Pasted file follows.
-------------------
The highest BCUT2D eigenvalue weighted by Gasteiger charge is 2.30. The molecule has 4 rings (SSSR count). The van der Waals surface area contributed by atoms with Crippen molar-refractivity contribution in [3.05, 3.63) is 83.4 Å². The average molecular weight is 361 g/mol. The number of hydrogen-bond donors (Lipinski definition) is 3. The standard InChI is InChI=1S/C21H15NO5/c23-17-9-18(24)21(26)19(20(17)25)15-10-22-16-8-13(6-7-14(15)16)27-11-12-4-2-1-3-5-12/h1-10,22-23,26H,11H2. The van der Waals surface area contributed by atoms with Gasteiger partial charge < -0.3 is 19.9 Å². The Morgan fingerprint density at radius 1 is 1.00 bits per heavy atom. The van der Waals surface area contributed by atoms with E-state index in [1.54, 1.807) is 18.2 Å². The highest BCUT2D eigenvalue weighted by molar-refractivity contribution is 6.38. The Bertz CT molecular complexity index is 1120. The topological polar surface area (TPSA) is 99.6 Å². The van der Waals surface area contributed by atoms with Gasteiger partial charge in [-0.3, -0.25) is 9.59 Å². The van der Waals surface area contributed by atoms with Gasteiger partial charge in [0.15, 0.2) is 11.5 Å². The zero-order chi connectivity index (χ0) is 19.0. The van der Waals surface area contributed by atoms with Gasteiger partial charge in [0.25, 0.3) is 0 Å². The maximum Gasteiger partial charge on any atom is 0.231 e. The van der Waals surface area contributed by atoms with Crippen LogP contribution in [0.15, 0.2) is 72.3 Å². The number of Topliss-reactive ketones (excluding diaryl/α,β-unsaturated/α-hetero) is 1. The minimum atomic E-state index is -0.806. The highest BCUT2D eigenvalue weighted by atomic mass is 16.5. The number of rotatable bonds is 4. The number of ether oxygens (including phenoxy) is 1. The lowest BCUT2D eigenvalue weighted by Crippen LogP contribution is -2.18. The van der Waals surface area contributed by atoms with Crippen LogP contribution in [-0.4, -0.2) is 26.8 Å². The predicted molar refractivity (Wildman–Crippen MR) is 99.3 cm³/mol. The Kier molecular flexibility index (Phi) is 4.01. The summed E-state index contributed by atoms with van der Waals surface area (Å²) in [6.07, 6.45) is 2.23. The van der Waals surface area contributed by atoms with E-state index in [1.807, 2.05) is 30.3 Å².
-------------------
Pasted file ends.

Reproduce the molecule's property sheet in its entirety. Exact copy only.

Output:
The highest BCUT2D eigenvalue weighted by Gasteiger charge is 2.30. The molecule has 4 rings (SSSR count). The van der Waals surface area contributed by atoms with Crippen molar-refractivity contribution in [3.05, 3.63) is 83.4 Å². The average molecular weight is 361 g/mol. The number of hydrogen-bond donors (Lipinski definition) is 3. The standard InChI is InChI=1S/C21H15NO5/c23-17-9-18(24)21(26)19(20(17)25)15-10-22-16-8-13(6-7-14(15)16)27-11-12-4-2-1-3-5-12/h1-10,22-23,26H,11H2. The van der Waals surface area contributed by atoms with Gasteiger partial charge < -0.3 is 19.9 Å². The Morgan fingerprint density at radius 1 is 1.00 bits per heavy atom. The van der Waals surface area contributed by atoms with E-state index in [1.54, 1.807) is 18.2 Å². The highest BCUT2D eigenvalue weighted by molar-refractivity contribution is 6.38. The Bertz CT molecular complexity index is 1120. The topological polar surface area (TPSA) is 99.6 Å². The van der Waals surface area contributed by atoms with Gasteiger partial charge in [-0.3, -0.25) is 9.59 Å². The van der Waals surface area contributed by atoms with Gasteiger partial charge in [0.15, 0.2) is 11.5 Å². The zero-order chi connectivity index (χ0) is 19.0. The van der Waals surface area contributed by atoms with Gasteiger partial charge in [0.25, 0.3) is 0 Å². The maximum Gasteiger partial charge on any atom is 0.231 e. The van der Waals surface area contributed by atoms with Crippen LogP contribution in [0.15, 0.2) is 72.3 Å². The number of Topliss-reactive ketones (excluding diaryl/α,β-unsaturated/α-hetero) is 1. The minimum atomic E-state index is -0.806. The highest BCUT2D eigenvalue weighted by atomic mass is 16.5. The number of rotatable bonds is 4. The number of ether oxygens (including phenoxy) is 1. The lowest BCUT2D eigenvalue weighted by Crippen LogP contribution is -2.18. The van der Waals surface area contributed by atoms with Crippen LogP contribution in [-0.4, -0.2) is 26.8 Å². The predicted molar refractivity (Wildman–Crippen MR) is 99.3 cm³/mol. The Kier molecular flexibility index (Phi) is 4.01. The summed E-state index contributed by atoms with van der Waals surface area (Å²) in [6.07, 6.45) is 2.23. The van der Waals surface area contributed by atoms with E-state index in [1.807, 2.05) is 30.3 Å².